This week we interview Doctor Joanna Moncrieff. Dr. Moncrieff is a psychiatrist, academic and author. She has an interest in the history, philosophy and politics of psychiatry, and particularly in the use, misuse and misrepresentation of psychiatric drugs. She is one of the founding members and the co-chairperson the Critical Psychiatry Network.
This week we interview Simone who talks about her experiences of postnatal depression, fibromyalgia and her treatment with antidepressants. Simone describes how nutrition played a huge part in her recovery and how she now supports others with their health and wellbeing.
This week we interview Marion Brown. Marion is a Psychotherapist who works with the Human Givens approach to supporting people in emotional or psychological distress. Through her work, Marion has become increasingly concerned about the effects of psychotropic medications on patients and on their ability to engage with therapy.
This week we interview Gemma who talks about her experiences with both antidepressants and benzodiazepines and in particular the difficulties that parents of children with special needs encounter when they seek treatment for emotional or psychological distress.
This week we interview Dr. Gary Sidley. Dr. Sidley worked within NHS mental health services for 33 years in a variety of nursing, psychological and managerial roles. In the 1980s he was employed as a psychiatric nurse at a large asylum in Manchester, commencing his clinical psychology training in 1987. Subsequently, he worked as a clinical psychologist in community mental health services, inpatient units and GP practices, as well as with Senior Management positions.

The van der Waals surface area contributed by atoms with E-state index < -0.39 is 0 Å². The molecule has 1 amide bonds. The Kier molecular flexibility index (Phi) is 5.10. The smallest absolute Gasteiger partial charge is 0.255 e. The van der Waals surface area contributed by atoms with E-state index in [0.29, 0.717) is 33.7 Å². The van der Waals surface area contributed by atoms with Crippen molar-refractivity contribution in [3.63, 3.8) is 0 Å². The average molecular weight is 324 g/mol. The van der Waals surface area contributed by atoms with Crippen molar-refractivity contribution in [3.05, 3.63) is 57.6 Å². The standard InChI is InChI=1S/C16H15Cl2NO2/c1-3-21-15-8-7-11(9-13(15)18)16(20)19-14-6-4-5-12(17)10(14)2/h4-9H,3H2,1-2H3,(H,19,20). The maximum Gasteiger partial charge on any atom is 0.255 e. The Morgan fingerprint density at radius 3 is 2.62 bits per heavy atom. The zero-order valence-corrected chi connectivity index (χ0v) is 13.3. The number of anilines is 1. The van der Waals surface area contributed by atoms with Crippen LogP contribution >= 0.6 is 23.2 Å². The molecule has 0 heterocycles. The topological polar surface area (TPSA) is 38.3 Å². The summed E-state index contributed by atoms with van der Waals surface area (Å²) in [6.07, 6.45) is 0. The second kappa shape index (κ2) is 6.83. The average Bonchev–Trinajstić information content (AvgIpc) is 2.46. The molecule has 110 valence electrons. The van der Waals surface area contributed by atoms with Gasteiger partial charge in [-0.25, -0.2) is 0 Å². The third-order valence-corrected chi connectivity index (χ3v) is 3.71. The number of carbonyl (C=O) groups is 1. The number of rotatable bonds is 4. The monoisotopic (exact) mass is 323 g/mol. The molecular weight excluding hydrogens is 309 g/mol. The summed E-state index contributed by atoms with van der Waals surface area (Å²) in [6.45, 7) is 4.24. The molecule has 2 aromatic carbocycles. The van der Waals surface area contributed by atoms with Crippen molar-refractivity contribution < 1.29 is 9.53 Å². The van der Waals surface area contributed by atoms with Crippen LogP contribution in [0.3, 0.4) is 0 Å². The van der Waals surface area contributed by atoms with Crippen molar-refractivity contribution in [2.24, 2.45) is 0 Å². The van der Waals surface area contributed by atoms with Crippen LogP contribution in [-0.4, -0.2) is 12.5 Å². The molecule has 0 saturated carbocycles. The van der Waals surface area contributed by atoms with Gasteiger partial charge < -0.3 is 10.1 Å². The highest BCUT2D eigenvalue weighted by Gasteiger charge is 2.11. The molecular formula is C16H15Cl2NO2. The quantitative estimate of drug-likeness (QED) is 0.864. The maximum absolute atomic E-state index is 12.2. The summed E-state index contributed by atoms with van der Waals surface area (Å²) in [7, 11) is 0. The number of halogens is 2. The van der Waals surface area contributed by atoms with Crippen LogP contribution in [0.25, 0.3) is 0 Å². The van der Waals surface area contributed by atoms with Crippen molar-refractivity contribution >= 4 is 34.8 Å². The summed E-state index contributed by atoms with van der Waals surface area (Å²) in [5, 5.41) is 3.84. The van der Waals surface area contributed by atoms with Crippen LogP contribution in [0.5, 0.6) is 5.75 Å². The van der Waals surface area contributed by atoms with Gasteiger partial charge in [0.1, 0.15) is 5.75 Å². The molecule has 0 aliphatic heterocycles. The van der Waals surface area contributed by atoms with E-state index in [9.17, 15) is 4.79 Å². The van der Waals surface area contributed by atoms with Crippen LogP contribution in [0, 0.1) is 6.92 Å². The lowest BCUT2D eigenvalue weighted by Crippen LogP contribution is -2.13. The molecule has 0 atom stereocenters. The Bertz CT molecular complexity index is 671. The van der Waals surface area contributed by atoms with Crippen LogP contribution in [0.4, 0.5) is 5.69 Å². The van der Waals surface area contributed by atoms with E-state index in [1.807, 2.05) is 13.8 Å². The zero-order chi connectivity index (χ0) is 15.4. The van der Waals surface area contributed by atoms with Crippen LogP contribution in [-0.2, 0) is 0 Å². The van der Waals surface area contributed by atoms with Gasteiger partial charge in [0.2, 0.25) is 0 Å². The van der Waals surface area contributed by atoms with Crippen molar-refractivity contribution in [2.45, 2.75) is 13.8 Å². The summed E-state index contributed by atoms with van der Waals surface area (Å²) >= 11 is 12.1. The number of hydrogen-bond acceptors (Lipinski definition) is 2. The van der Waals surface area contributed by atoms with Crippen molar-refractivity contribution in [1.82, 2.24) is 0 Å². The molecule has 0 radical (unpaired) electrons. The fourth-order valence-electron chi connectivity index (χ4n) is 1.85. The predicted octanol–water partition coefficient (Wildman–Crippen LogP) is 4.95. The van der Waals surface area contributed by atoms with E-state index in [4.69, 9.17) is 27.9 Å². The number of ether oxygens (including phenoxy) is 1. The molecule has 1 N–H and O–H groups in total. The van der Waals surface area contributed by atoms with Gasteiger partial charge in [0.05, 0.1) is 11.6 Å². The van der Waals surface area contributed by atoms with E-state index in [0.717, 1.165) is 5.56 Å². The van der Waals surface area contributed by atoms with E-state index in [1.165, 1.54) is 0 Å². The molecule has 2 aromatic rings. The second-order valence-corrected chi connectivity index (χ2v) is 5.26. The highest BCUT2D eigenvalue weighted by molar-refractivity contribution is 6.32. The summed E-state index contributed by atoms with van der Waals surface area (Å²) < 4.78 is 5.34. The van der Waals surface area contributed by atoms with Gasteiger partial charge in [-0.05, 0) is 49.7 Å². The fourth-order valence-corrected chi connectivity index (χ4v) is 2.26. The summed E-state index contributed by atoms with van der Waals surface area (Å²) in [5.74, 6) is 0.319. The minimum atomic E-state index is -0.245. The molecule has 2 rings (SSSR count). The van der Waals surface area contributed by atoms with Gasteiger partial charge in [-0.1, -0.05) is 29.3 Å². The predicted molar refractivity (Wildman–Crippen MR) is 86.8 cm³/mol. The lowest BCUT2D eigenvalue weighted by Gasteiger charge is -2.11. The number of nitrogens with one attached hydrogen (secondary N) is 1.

This week we talk to Meghann from the USA. Meghann describes starting antidepressant drugs for OCD at the age of 9, how she came to consider her withdrawal after 17 years and how she feels now, 2 years after finishing with the drugs.
This week we interview David who has taken antidepressant drugs on and off over the last few years. David talks about his experiences of the mental healthcare system, how he has been supported by his medications and how and why he went about stopping his drugs.
This week, I interview Doctor Peter Groot from the User Research Center of the Maastricht University. Dr. Groot kindly took time out of his busy schedule to talk to me about his own experiences with antidepressants, his approach when creating tapering strips and some of the difficulties encountered along the way.